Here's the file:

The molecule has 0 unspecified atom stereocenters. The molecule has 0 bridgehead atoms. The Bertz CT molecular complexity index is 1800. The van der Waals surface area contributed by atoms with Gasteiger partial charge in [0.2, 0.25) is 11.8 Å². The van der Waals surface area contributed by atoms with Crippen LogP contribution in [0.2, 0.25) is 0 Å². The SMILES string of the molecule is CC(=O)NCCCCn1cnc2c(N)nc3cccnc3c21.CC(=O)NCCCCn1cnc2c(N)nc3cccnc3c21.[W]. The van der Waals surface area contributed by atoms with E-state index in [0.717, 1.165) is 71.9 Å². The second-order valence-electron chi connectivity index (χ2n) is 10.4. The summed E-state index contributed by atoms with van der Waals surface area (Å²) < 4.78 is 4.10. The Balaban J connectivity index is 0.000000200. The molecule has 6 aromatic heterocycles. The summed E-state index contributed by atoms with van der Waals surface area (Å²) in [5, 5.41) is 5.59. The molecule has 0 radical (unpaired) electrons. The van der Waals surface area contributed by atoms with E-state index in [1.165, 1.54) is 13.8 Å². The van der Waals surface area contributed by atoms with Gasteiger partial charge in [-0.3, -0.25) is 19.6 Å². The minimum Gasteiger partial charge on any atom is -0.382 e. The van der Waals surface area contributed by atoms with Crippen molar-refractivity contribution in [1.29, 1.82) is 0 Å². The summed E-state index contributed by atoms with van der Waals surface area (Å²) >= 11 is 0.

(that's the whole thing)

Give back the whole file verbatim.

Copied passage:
The molecule has 0 unspecified atom stereocenters. The molecule has 0 bridgehead atoms. The Bertz CT molecular complexity index is 1800. The van der Waals surface area contributed by atoms with Gasteiger partial charge in [0.2, 0.25) is 11.8 Å². The van der Waals surface area contributed by atoms with Crippen LogP contribution in [0.2, 0.25) is 0 Å². The SMILES string of the molecule is CC(=O)NCCCCn1cnc2c(N)nc3cccnc3c21.CC(=O)NCCCCn1cnc2c(N)nc3cccnc3c21.[W]. The van der Waals surface area contributed by atoms with E-state index in [0.717, 1.165) is 71.9 Å². The second-order valence-electron chi connectivity index (χ2n) is 10.4. The summed E-state index contributed by atoms with van der Waals surface area (Å²) < 4.78 is 4.10. The Balaban J connectivity index is 0.000000200. The molecule has 6 aromatic heterocycles. The summed E-state index contributed by atoms with van der Waals surface area (Å²) in [5, 5.41) is 5.59. The molecule has 0 radical (unpaired) electrons. The van der Waals surface area contributed by atoms with E-state index in [1.165, 1.54) is 13.8 Å². The van der Waals surface area contributed by atoms with Gasteiger partial charge in [-0.3, -0.25) is 19.6 Å². The minimum Gasteiger partial charge on any atom is -0.382 e. The van der Waals surface area contributed by atoms with Crippen molar-refractivity contribution in [1.29, 1.82) is 0 Å². The summed E-state index contributed by atoms with van der Waals surface area (Å²) >= 11 is 0.